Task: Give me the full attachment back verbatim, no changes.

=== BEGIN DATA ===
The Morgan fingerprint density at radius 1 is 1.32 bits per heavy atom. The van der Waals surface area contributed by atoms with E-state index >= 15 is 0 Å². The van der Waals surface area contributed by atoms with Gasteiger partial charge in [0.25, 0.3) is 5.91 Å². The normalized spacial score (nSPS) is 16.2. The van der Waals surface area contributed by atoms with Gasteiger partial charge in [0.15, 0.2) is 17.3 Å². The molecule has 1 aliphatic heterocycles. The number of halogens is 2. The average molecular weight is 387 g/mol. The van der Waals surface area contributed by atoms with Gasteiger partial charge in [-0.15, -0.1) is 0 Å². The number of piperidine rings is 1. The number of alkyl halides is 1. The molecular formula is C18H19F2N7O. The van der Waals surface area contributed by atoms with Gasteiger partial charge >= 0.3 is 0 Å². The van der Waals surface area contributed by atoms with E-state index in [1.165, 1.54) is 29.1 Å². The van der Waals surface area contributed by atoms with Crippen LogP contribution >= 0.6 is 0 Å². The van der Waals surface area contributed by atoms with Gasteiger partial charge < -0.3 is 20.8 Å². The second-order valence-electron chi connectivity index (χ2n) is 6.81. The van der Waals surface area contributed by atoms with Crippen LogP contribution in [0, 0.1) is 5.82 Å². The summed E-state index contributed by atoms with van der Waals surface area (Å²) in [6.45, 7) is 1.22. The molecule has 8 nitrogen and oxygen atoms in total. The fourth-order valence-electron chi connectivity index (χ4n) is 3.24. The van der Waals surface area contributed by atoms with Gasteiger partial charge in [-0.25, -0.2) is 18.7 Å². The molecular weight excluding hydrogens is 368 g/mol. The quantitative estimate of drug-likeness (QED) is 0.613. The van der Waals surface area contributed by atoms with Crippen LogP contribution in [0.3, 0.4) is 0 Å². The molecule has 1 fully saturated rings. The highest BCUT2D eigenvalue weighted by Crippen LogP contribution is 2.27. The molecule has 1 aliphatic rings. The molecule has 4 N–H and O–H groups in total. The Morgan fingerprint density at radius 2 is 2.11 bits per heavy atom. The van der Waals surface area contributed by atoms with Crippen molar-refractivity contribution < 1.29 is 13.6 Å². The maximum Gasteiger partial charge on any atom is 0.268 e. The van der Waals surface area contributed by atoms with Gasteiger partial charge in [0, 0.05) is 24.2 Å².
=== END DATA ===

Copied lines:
The Morgan fingerprint density at radius 1 is 1.32 bits per heavy atom. The van der Waals surface area contributed by atoms with E-state index >= 15 is 0 Å². The van der Waals surface area contributed by atoms with Gasteiger partial charge in [0.25, 0.3) is 5.91 Å². The normalized spacial score (nSPS) is 16.2. The van der Waals surface area contributed by atoms with Gasteiger partial charge in [0.15, 0.2) is 17.3 Å². The molecule has 1 aliphatic heterocycles. The number of halogens is 2. The average molecular weight is 387 g/mol. The van der Waals surface area contributed by atoms with Gasteiger partial charge in [-0.15, -0.1) is 0 Å². The number of piperidine rings is 1. The number of alkyl halides is 1. The molecular formula is C18H19F2N7O. The van der Waals surface area contributed by atoms with Gasteiger partial charge >= 0.3 is 0 Å². The van der Waals surface area contributed by atoms with E-state index in [1.165, 1.54) is 29.1 Å². The van der Waals surface area contributed by atoms with Crippen LogP contribution >= 0.6 is 0 Å². The van der Waals surface area contributed by atoms with Gasteiger partial charge < -0.3 is 20.8 Å². The second-order valence-electron chi connectivity index (χ2n) is 6.81. The van der Waals surface area contributed by atoms with Crippen LogP contribution in [0, 0.1) is 5.82 Å². The summed E-state index contributed by atoms with van der Waals surface area (Å²) in [6.45, 7) is 1.22. The molecule has 8 nitrogen and oxygen atoms in total. The fourth-order valence-electron chi connectivity index (χ4n) is 3.24. The van der Waals surface area contributed by atoms with Gasteiger partial charge in [-0.25, -0.2) is 18.7 Å². The molecular weight excluding hydrogens is 368 g/mol. The quantitative estimate of drug-likeness (QED) is 0.613. The van der Waals surface area contributed by atoms with Crippen LogP contribution in [0.3, 0.4) is 0 Å². The molecule has 1 fully saturated rings. The highest BCUT2D eigenvalue weighted by Crippen LogP contribution is 2.27. The molecule has 1 aliphatic rings. The molecule has 4 N–H and O–H groups in total. The Morgan fingerprint density at radius 2 is 2.11 bits per heavy atom. The van der Waals surface area contributed by atoms with Crippen molar-refractivity contribution < 1.29 is 13.6 Å². The maximum Gasteiger partial charge on any atom is 0.268 e. The van der Waals surface area contributed by atoms with Gasteiger partial charge in [0, 0.05) is 24.2 Å².